I had previously cited Bumoo Lee's study (here) of commuting in 2000. He looked at where commuters worked (downtowns, sub-centers or dispersed) for the 14 largest MSAs in 2000. Of these 42 average trip times, the shortest commutes were for workers driving to dispersed job sites in Phoenix. Call it sprawl.
There are good commuting data from NHTS 2009. These are the most detailed, offering summaries of individual records for MSAs for four metropolitan subdivisions: "urban," "suburban," "second city," "town and country," as well as the "metropolitan" area as a whole.
Consider NHTS' three major trip types: journey-to-work, home-based shopping, and home-based recreational. Consider also average trip time for each area and purpose as well as the corresponding variances. There are, then, as many thirty readings for each major metropolitan area (three trip types, five area designations, two statistics each). There are fewer than thirty readings for some MSAs where observations are too few (I ruled out cases of N less than 100).
I looked at the 14 major MSAs that Lee studied. Which of these had the most of 30 possible readings better than than US 50-metro area average? You guessed it. For Phoenix, 29 of the 30 readings beat the 50-area overall. No other metro area came close. Call it sprawl.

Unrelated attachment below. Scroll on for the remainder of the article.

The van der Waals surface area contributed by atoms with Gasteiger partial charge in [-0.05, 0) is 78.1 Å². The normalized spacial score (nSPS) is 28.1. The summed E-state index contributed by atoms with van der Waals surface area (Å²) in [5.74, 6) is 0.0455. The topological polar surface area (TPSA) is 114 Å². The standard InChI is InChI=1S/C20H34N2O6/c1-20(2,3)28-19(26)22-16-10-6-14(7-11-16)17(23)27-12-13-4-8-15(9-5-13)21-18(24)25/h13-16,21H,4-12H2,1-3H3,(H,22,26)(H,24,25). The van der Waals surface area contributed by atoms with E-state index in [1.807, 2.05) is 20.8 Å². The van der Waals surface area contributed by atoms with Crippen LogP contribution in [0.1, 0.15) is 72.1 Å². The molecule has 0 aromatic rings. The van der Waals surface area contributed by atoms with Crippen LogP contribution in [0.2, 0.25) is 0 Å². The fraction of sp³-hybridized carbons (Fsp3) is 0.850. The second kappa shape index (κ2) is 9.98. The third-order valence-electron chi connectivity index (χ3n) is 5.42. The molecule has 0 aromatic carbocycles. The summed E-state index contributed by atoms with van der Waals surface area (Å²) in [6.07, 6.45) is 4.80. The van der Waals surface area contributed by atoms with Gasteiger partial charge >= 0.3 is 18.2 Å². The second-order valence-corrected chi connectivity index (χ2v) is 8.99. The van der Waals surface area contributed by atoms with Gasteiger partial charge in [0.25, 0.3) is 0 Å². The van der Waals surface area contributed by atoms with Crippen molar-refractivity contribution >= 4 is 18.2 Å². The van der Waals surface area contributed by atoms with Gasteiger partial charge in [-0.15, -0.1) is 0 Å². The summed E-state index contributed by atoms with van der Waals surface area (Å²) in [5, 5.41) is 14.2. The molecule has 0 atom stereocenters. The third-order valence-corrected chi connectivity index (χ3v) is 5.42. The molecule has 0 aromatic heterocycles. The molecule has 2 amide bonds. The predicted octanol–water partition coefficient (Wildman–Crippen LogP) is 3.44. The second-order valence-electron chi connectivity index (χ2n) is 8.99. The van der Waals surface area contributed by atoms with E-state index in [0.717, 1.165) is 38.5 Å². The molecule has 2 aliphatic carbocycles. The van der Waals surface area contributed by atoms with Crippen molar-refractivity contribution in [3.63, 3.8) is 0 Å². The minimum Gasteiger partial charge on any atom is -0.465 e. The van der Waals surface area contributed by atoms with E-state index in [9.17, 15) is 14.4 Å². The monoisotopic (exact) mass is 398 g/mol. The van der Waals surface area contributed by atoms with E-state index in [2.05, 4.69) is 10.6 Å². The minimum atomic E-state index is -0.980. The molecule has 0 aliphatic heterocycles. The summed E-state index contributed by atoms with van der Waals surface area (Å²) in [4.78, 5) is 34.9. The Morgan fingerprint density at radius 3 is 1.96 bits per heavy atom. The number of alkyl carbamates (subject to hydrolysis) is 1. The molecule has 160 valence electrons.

This is all about the co-location of people and their destinations. Co-location was most successful in most places for shopping trips. Where was co-location least noticed? In Washington, DC. As far as worktrips go, Washington's major employer is the least footloose. The traffic consequences are clear.
Head-to-head comparisons between Phoenix and Portland (not one of Lee's biggest 14) were possible for only four summary statistics because of small NHTS sample sizes for Portland. For journey-to-work metropolitan area average commute times, Portland outperformed Phoenix, 22 minutes vs 24.6 minutes; for the corresponding variances, Phoenix wins, 263.1 vs. 414.9. For metropolitan area shopping trips, Phoenix wins, 11.9 minutes vs. 14.4 minutes. For the corresponding variances, Phoenix wins again: 91.5 vs. 154.7. But in 2009, Phoenix had a population almost 70 percent greater than Portland. Good for sprawl.
I must say that the cost comparisons ignore the benefits side and are therefore incomplete. But the "high costs of sprawl" have been the popular drumbeat for years.